No, I'm not a psychologist or a doctor, but I do ponder over the intricate workings of the mind. Did you know that from birth until the age of six, kids are in a super learning phase, soaking in information like sponges? This information gets hardwired into their subconscious, acting as an auto-pilot guide for their behavior later in life.
The subconscious mind works tirelessly in the background, absorbing and processing massive amounts of data. It influences our behaviors in ways we often don't realize, especially during intense situations or when we're distracted. Its impacts can be as subtle as choosing the wrong answer on a test, to more significant outcomes like unconscious reactions in relationships.
When we are engrossed in a conversation or a task, the auto-pilot steps in to keep everything else functioning. However, it's governed by the programming we received during our early years. Its reactions aren't necessarily reflective of our true feelings but based on the subconscious tapes we've recorded.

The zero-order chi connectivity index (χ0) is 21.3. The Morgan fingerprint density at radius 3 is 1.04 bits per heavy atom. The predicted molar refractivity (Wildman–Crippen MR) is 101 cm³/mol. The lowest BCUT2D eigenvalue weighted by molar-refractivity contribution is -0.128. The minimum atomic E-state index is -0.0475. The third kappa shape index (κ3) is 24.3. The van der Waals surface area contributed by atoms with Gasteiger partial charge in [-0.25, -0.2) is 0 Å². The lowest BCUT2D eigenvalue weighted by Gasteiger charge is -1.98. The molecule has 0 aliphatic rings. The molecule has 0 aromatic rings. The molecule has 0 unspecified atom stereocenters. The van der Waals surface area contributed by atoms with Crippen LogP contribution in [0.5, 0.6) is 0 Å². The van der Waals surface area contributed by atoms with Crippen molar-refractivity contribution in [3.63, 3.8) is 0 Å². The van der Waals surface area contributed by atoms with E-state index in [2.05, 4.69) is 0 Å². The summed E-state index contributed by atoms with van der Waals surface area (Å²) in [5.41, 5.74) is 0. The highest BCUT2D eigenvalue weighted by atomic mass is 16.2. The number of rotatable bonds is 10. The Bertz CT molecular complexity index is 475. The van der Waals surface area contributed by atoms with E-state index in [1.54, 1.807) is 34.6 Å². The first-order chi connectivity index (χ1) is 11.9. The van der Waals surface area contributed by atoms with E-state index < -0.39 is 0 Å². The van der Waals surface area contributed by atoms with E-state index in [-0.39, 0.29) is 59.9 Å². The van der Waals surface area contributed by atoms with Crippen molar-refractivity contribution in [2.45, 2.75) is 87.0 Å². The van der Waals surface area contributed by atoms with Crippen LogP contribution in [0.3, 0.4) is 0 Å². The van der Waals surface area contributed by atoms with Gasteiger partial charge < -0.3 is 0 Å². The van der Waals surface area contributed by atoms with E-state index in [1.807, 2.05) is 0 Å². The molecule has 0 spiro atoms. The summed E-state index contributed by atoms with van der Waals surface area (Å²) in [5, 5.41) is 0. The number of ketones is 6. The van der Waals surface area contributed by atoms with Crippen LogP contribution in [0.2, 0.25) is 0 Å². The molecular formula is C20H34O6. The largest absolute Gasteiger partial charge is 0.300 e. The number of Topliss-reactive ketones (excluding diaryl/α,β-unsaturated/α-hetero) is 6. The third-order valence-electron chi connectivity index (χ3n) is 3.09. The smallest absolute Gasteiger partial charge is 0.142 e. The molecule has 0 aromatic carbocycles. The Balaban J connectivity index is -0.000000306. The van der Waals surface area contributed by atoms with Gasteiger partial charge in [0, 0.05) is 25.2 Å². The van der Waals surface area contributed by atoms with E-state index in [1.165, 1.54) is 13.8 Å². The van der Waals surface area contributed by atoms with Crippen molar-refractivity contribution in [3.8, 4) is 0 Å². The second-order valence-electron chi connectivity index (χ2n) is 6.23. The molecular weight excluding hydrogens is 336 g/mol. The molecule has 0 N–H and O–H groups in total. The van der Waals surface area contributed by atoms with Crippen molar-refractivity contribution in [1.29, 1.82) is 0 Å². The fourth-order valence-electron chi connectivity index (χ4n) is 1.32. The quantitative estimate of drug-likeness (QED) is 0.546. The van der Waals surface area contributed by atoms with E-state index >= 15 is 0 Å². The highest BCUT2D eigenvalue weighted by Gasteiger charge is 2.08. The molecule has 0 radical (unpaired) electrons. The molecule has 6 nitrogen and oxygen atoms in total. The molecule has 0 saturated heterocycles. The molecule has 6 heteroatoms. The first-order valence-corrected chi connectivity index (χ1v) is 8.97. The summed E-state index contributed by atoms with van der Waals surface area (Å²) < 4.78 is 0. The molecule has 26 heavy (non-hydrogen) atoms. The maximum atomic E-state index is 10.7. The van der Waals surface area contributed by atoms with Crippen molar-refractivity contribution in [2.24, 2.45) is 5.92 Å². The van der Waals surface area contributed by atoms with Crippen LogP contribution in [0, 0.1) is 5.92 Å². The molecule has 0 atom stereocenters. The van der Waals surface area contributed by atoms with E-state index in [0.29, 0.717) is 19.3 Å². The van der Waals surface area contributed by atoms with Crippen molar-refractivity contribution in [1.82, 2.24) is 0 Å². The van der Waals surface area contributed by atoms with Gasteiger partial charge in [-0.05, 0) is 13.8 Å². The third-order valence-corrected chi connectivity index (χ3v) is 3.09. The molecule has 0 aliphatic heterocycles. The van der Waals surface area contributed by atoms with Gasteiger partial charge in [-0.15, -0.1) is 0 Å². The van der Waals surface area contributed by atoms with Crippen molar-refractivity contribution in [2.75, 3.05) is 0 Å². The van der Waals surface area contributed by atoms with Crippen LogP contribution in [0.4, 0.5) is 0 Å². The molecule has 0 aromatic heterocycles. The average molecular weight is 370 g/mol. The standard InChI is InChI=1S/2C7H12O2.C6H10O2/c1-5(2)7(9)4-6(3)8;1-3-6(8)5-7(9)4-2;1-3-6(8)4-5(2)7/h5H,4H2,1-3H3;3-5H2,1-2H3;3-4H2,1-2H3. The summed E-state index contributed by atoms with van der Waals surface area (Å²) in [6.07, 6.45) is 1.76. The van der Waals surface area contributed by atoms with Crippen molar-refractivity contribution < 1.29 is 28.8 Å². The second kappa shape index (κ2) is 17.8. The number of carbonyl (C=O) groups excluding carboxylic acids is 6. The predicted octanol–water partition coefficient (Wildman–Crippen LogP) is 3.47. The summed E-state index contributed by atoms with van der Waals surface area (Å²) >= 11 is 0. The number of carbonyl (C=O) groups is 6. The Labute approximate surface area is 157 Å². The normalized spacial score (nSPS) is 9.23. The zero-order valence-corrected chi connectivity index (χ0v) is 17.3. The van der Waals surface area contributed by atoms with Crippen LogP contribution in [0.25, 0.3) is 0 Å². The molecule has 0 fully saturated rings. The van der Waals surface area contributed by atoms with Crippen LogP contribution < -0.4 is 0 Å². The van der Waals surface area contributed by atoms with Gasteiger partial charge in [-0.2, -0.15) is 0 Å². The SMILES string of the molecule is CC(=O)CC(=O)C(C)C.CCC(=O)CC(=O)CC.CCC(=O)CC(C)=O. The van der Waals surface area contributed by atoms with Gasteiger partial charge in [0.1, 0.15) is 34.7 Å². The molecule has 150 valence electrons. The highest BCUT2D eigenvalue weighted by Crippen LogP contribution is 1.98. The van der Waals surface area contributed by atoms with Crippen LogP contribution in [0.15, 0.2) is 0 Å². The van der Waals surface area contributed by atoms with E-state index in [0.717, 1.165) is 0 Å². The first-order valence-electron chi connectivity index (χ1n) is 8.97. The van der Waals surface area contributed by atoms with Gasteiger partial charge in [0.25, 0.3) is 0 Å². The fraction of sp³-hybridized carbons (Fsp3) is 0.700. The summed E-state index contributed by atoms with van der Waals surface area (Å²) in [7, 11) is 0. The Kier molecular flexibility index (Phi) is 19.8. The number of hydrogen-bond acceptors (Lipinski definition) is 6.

Ever found yourself inexplicably arguing with your partner, or reacting in a way you didn't intend? That's your auto-pilot at work. It might be responding to a perceived threat based on past experiences, leading to a fit of rage, jealousy, or misunderstanding.
An interesting interplay of the subconscious mind occurs when you imagine future scenarios or relive past experiences with someone. By inserting ourselves into another person's visions of the future or memories of the past, we can create a sense of shared history and emotional connection, even if the relationship is relatively new.
The key to overcoming the sometimes misleading guidance of the auto-pilot is conscious awareness. Being present in the moment can help you identify when your auto-pilot is in control and assess whether its responses are appropriate. Awareness also helps you protect yourself from manipulative tactics that may exploit your auto-pilot's vulnerabilities.